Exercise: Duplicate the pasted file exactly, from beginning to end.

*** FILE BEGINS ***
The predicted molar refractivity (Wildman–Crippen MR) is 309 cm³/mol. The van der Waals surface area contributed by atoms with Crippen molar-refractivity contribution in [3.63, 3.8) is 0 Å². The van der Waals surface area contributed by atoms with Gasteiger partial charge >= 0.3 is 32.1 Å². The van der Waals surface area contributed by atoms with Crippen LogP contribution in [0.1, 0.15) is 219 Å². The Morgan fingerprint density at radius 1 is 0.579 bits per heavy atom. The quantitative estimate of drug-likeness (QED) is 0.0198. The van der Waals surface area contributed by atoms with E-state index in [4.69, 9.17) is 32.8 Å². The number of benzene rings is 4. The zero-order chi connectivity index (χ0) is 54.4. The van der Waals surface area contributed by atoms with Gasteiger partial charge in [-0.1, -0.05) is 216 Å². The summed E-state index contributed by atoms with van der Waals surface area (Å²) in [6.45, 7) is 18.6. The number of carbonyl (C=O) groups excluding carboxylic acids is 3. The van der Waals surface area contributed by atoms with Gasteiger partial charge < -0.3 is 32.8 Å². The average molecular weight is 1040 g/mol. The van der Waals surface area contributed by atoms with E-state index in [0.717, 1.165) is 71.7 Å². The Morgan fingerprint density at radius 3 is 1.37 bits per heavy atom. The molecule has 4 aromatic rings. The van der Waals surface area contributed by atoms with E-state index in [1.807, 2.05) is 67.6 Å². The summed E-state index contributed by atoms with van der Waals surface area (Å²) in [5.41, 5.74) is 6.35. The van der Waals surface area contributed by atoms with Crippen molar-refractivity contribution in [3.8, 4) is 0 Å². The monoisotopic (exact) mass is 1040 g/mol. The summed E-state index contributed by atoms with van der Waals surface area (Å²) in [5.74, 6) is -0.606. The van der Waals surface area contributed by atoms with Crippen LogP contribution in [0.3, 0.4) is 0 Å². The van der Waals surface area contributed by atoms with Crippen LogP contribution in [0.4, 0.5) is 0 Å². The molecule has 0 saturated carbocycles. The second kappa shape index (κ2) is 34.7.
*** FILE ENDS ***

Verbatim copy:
The predicted molar refractivity (Wildman–Crippen MR) is 309 cm³/mol. The van der Waals surface area contributed by atoms with Crippen molar-refractivity contribution in [3.63, 3.8) is 0 Å². The van der Waals surface area contributed by atoms with Gasteiger partial charge >= 0.3 is 32.1 Å². The van der Waals surface area contributed by atoms with Crippen LogP contribution in [0.1, 0.15) is 219 Å². The Morgan fingerprint density at radius 1 is 0.579 bits per heavy atom. The quantitative estimate of drug-likeness (QED) is 0.0198. The van der Waals surface area contributed by atoms with E-state index in [4.69, 9.17) is 32.8 Å². The number of benzene rings is 4. The zero-order chi connectivity index (χ0) is 54.4. The van der Waals surface area contributed by atoms with Gasteiger partial charge in [-0.1, -0.05) is 216 Å². The summed E-state index contributed by atoms with van der Waals surface area (Å²) in [6.45, 7) is 18.6. The number of carbonyl (C=O) groups excluding carboxylic acids is 3. The van der Waals surface area contributed by atoms with Gasteiger partial charge < -0.3 is 32.8 Å². The average molecular weight is 1040 g/mol. The van der Waals surface area contributed by atoms with E-state index in [0.717, 1.165) is 71.7 Å². The Morgan fingerprint density at radius 3 is 1.37 bits per heavy atom. The molecule has 4 aromatic rings. The van der Waals surface area contributed by atoms with E-state index in [1.807, 2.05) is 67.6 Å². The summed E-state index contributed by atoms with van der Waals surface area (Å²) in [5.41, 5.74) is 6.35. The van der Waals surface area contributed by atoms with Crippen molar-refractivity contribution in [3.8, 4) is 0 Å². The monoisotopic (exact) mass is 1040 g/mol. The summed E-state index contributed by atoms with van der Waals surface area (Å²) in [5.74, 6) is -0.606. The van der Waals surface area contributed by atoms with Crippen LogP contribution in [0.3, 0.4) is 0 Å². The van der Waals surface area contributed by atoms with Crippen LogP contribution in [0.4, 0.5) is 0 Å². The molecule has 0 saturated carbocycles. The second kappa shape index (κ2) is 34.7.